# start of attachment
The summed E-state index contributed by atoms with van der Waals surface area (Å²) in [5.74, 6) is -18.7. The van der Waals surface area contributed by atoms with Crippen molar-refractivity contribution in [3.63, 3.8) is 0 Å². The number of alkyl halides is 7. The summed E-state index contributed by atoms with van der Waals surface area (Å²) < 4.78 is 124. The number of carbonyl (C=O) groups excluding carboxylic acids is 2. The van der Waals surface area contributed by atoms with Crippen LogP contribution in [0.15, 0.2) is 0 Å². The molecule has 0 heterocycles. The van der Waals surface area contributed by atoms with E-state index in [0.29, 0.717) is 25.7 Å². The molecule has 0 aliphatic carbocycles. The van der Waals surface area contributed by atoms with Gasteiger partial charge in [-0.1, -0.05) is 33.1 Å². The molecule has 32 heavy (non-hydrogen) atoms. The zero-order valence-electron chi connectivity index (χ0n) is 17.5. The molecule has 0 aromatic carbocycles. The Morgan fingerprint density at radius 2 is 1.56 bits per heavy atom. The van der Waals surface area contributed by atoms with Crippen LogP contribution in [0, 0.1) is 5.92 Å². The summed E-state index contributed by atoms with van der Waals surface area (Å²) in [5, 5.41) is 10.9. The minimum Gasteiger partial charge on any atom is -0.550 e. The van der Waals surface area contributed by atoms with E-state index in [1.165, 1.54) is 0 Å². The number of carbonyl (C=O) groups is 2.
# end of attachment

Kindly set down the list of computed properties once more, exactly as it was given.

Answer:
The summed E-state index contributed by atoms with van der Waals surface area (Å²) in [5.74, 6) is -18.7. The van der Waals surface area contributed by atoms with Crippen molar-refractivity contribution in [3.63, 3.8) is 0 Å². The number of alkyl halides is 7. The summed E-state index contributed by atoms with van der Waals surface area (Å²) < 4.78 is 124. The number of carbonyl (C=O) groups excluding carboxylic acids is 2. The van der Waals surface area contributed by atoms with Crippen LogP contribution in [0.15, 0.2) is 0 Å². The molecule has 0 heterocycles. The van der Waals surface area contributed by atoms with E-state index in [0.29, 0.717) is 25.7 Å². The molecule has 0 aliphatic carbocycles. The van der Waals surface area contributed by atoms with Gasteiger partial charge in [-0.1, -0.05) is 33.1 Å². The molecule has 32 heavy (non-hydrogen) atoms. The zero-order valence-electron chi connectivity index (χ0n) is 17.5. The molecule has 0 aromatic carbocycles. The Morgan fingerprint density at radius 2 is 1.56 bits per heavy atom. The van der Waals surface area contributed by atoms with Crippen LogP contribution in [0, 0.1) is 5.92 Å². The summed E-state index contributed by atoms with van der Waals surface area (Å²) in [5, 5.41) is 10.9. The minimum Gasteiger partial charge on any atom is -0.550 e. The van der Waals surface area contributed by atoms with E-state index in [1.165, 1.54) is 0 Å². The number of carbonyl (C=O) groups is 2.